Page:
THE novella form is well suited to a monologue which, if extended further might be intolerable. The length of this one is perfectly judged, however.
The Library of Unrequited Love
by Sophie Divry
Maclehose Press, 89pp, £10
It’s funny, sad, and agreeably discursive; it also has wise things to say about the state of culture today and the sadness of not only the unrequited love of the title, but the human condition.
A librarian opens up in the morning to find someone asleep in the basement, where she is in charge of the geography section. The intruder is given next to no existence or identity; he is there simply as an audience. But if we learn nothing about him, we come to know everything about the librarian and about her views on the library, books, certain authors – Guy de Maupassant, Balzac, Jean-Paul Sartre and Simone de Beauvoir – history, the habits of readers, the library’s class structure, the function of libraries and the corruption of that function. She is middle-aged and lonely, though she protests that she is fine, and, as for men, “I’ve given up on them.”
Well, not quite, actually. There’s a young man called Martin who comes to read in the library. He’s a student doing research. She very much likes the back of his neck. It’s “a promise, summing up the whole person through their most intimate feature. Yes, intimate. It’s the part of your body you can never see yourself.”
Once, greatly daring, she sneaked a look at what he was working on: peasant revolts in the Poitiers district during the reign of Louis XV. This is, she thinks, a bit disappointing. Louis XV was “a nothing” besides being, in her opinion, a paedophile. Actually, what she really approves of is the Revolution. She has a high opinion of Robespierre. He and his fellow Jacobins did a necessary job, because ancien regime France “really needed a good clear-out”. It’s shocking that there are no Robespierre Squares in France. Oh yes, the guillotine, the Terror? “Oh stop”, she says, “it really annoys me … A thousand years of monarchy to get rid of, you needed more than a few wimps to do that job..” She has a very poor opinion of Napoleon, however; you will want to know why.
Of course, she’s never really spoken to Martin. Well, only once; he came and asked if she could turn on another light. She warned him that the strip-lighting made a humming noise, but he asked for it all the same. So all she can do is look and dream.
She loves books and reveres culture, despising all that the authorities do to make libraries more popular. They’ll be installing a café next – and why not a discotheque down in her basement? That’s the modern world for you. All the same, though, she loves books, and wishes vainly that they would transfer her from the geography to the more interesting history section.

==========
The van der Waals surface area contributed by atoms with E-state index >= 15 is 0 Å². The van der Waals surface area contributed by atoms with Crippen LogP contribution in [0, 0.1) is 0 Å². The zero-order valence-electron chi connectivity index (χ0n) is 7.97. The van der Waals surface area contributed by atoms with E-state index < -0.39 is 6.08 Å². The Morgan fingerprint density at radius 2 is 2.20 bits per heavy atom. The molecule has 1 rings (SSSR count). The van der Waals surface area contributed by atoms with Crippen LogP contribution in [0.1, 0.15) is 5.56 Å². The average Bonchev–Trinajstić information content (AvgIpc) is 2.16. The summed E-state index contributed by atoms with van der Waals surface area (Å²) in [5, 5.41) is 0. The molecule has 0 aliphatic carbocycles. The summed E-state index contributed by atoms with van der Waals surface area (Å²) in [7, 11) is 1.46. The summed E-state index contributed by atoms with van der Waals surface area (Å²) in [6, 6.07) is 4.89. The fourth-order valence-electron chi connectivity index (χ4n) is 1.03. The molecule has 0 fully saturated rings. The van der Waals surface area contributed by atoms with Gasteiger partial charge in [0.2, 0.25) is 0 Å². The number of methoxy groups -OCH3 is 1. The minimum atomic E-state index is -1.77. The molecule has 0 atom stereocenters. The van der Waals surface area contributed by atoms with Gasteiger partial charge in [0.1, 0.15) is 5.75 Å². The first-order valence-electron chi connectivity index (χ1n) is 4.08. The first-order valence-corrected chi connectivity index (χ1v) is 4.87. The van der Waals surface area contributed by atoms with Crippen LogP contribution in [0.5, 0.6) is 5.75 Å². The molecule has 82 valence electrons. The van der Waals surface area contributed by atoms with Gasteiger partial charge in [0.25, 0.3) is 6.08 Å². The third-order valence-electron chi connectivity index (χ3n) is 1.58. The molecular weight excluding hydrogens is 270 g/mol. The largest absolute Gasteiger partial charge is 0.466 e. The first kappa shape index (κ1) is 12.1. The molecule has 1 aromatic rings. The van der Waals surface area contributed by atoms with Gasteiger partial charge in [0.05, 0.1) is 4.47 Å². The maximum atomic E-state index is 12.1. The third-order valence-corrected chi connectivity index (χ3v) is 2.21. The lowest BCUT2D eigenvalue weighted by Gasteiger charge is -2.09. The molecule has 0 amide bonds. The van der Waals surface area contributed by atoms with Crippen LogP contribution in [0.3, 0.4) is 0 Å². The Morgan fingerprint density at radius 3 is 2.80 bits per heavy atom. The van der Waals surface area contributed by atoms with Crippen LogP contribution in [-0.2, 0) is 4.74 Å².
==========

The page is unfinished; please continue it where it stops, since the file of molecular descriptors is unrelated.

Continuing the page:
She has a pretty low opinion of writers, especially male ones. “Writing is a sexual activity. You don’t shut yourself up for ten hours a day to write if everything in your life is absolutely hunky-dory. Writing only happens when something’s wrong.” Her monologue, though she doesn’t admit it, is a form of writing. “Don’t try to cheer me up,” she says, “you can’t know what it’s like waiting in this basement for Martin to come down the stairs, it’s awful.”
Don’t think by the way that she’s just a frustrated spinster. On the contrary, she came to this provincial town with a man called Arthur, for whom she had “given up the top-class cultural, social and professional life I’d had in Paris”. And what happened? He left her for a woman who was an engineer at the nuclear power station. “I’ve never fallen that low,” she reflects.
This is Sophie Divry’s first book. It is written with a beautifully assured touch. The translation by Sian Reynolds seems admirable too; it reads like natural, often colloquial, English, while retaining a French flavour. It is both witty and humorous, and full of observations and opinions which invite the reader to think.
The unnamed narrator reveals herself fully in speech; she is very evidently a tiresome and rather pathetic woman in many ways, but her intellectual liveliness and strong – if sometimes confused – opinions mean that the time spent in her company is highly enjoyable. There isn’t a dull page or even a dull sentence.
In short, this is a very accomplished and delightful debut, a book which makes one look forward to what Divry will write next, and which even invites one to engage in that rash practice – prophesying a brilliant future for the author.
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